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Clonal assessment of functional mutations in cancer based on a genotype-aware method for clonal reconstruction

By Paul Deveau, Leo Colmet Daage, Derek Oldridge, Virginie Bernard, Angela Bellini, Mathieu Chicard, Nathalie Clement, Eve Lapouble, Valérie Combaret, Anne Boland, Vincent Meyer, Jean-François Deleuze, Isabelle Janoueix-Lerosey, Emmanuel Barillot, Olivier Delattre, John Maris, Gudrun Schleiermacher, Valentina Boeva

Posted 19 May 2016
bioRxiv DOI: 10.1101/054346 (published DOI: 10.1093/bioinformatics/bty016)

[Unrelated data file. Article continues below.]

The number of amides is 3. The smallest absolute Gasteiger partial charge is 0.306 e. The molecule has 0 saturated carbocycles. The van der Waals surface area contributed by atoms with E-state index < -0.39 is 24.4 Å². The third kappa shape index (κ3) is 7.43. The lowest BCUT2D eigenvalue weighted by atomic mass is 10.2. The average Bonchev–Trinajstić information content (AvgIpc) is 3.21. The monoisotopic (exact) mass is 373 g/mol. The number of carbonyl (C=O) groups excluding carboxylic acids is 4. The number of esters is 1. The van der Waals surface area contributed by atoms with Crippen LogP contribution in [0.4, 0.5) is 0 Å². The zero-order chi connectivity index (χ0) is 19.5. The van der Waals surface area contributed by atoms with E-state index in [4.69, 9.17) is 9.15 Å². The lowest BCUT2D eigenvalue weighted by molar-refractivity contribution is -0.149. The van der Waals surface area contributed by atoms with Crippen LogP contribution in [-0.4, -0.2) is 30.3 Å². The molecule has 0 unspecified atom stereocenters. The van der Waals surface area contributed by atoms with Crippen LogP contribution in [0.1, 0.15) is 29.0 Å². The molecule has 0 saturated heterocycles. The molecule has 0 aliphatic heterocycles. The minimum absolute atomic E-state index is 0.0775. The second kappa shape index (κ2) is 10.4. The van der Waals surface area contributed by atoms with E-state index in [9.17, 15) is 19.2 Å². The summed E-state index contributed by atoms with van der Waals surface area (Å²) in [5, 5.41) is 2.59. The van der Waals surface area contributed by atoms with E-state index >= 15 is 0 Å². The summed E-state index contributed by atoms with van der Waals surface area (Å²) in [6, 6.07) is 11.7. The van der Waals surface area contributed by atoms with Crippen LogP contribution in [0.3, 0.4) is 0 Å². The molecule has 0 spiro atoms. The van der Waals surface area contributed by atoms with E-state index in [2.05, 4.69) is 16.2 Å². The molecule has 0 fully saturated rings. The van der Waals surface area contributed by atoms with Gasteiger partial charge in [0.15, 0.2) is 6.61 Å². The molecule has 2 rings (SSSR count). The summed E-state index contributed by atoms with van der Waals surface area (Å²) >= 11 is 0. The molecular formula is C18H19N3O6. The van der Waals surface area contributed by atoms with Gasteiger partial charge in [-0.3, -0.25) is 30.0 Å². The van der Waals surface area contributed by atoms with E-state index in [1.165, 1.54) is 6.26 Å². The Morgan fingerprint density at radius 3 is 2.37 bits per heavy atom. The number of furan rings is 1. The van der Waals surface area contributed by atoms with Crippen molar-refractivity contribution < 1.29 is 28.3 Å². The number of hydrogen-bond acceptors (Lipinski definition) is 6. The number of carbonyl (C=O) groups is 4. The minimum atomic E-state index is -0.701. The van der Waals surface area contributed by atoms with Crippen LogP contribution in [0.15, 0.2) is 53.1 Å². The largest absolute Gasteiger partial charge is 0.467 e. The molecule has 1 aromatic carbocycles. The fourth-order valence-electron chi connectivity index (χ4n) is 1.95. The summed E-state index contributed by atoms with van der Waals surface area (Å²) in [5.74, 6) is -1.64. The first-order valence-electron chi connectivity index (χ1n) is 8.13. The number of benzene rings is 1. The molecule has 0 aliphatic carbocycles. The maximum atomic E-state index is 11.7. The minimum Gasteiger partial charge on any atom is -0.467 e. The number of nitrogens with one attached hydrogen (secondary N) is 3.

In cancer, clonal evolution is characterized based on single nucleotide variants and copy number alterations. Nonetheless, previous methods failed to combine information from both sources to accurately reconstruct clonal populations in a given tumor sample or in a set of tumor samples coming from the same patient. Moreover, previous methods accepted as input all variants predicted by variant-callers, regardless of differences in dispersion of variant allele frequencies (VAFs) due to uneven depth of coverage and possible presence of strand bias, prohibiting accurate inference of clonal architecture. We present a general framework for assignment of functional mutations to specific cancer clones, which is based on distinction between passenger variants with expected low dispersion of VAF versus putative functional variants, which may not be used for the reconstruction of cancer clonal architecture but can be assigned to inferred clones at the final stage. The key element of our framework is QuantumClone, a method to cluster variants into clones, which we have thoroughly tested on simulated data. QuantumClone takes into account VAFs and genotypes of corresponding regions together with information about normal cell contamination. We applied our framework to whole genome sequencing data for 19 neuroblastoma trios each including constitutional, diagnosis and relapse samples. We discovered specific pathways recurrently altered by deleterious mutations in different clonal populations. Some such pathways were previously reported (e.g., MAPK and neuritogenesis) while some were novel (e.g., epithelial–mesenchymal transition, cell survival and DNA repair). Most pathways and their modules had more mutations at relapse compared to diagnosis.

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